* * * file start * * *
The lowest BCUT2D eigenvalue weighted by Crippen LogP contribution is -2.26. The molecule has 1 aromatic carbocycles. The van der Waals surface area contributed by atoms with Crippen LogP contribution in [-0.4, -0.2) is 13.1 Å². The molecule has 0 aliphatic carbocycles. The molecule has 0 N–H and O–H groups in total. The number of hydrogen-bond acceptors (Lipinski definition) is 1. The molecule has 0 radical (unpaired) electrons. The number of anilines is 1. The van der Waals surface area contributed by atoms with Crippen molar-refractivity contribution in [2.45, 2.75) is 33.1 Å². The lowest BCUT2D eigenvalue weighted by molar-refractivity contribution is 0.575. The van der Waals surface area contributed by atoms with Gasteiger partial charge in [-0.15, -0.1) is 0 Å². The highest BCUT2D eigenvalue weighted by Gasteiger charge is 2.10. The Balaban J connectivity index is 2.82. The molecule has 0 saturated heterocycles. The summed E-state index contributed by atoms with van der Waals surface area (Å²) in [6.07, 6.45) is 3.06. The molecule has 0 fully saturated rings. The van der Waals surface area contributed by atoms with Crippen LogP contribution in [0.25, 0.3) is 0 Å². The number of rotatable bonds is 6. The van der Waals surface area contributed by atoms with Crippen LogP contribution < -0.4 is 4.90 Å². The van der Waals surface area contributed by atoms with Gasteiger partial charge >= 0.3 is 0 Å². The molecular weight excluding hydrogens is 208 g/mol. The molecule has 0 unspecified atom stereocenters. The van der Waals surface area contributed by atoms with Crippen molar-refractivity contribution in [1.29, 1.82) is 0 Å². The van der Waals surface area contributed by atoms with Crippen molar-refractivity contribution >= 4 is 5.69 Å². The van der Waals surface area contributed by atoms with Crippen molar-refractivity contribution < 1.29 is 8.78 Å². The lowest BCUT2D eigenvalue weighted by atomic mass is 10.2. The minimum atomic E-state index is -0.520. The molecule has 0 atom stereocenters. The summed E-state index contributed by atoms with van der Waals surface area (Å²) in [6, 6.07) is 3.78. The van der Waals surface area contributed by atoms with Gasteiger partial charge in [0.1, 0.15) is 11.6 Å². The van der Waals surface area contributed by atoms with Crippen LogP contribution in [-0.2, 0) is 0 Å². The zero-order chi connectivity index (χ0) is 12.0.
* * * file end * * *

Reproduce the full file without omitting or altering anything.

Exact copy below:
The lowest BCUT2D eigenvalue weighted by Crippen LogP contribution is -2.26. The molecule has 1 aromatic carbocycles. The van der Waals surface area contributed by atoms with Crippen LogP contribution in [-0.4, -0.2) is 13.1 Å². The molecule has 0 aliphatic carbocycles. The molecule has 0 N–H and O–H groups in total. The number of hydrogen-bond acceptors (Lipinski definition) is 1. The molecule has 0 radical (unpaired) electrons. The number of anilines is 1. The van der Waals surface area contributed by atoms with Crippen molar-refractivity contribution in [2.45, 2.75) is 33.1 Å². The lowest BCUT2D eigenvalue weighted by molar-refractivity contribution is 0.575. The van der Waals surface area contributed by atoms with Gasteiger partial charge in [-0.15, -0.1) is 0 Å². The highest BCUT2D eigenvalue weighted by Gasteiger charge is 2.10. The Balaban J connectivity index is 2.82. The molecule has 0 saturated heterocycles. The summed E-state index contributed by atoms with van der Waals surface area (Å²) in [6.07, 6.45) is 3.06. The molecule has 0 fully saturated rings. The van der Waals surface area contributed by atoms with Crippen LogP contribution in [0.25, 0.3) is 0 Å². The number of rotatable bonds is 6. The van der Waals surface area contributed by atoms with Crippen LogP contribution < -0.4 is 4.90 Å². The van der Waals surface area contributed by atoms with Gasteiger partial charge >= 0.3 is 0 Å². The molecular weight excluding hydrogens is 208 g/mol. The molecule has 0 unspecified atom stereocenters. The van der Waals surface area contributed by atoms with Crippen molar-refractivity contribution in [1.29, 1.82) is 0 Å². The van der Waals surface area contributed by atoms with Crippen molar-refractivity contribution >= 4 is 5.69 Å². The van der Waals surface area contributed by atoms with Crippen molar-refractivity contribution < 1.29 is 8.78 Å². The lowest BCUT2D eigenvalue weighted by atomic mass is 10.2. The minimum atomic E-state index is -0.520. The molecule has 0 atom stereocenters. The summed E-state index contributed by atoms with van der Waals surface area (Å²) in [6, 6.07) is 3.78. The van der Waals surface area contributed by atoms with Gasteiger partial charge in [0.1, 0.15) is 11.6 Å². The van der Waals surface area contributed by atoms with Crippen LogP contribution in [-0.2, 0) is 0 Å². The zero-order chi connectivity index (χ0) is 12.0.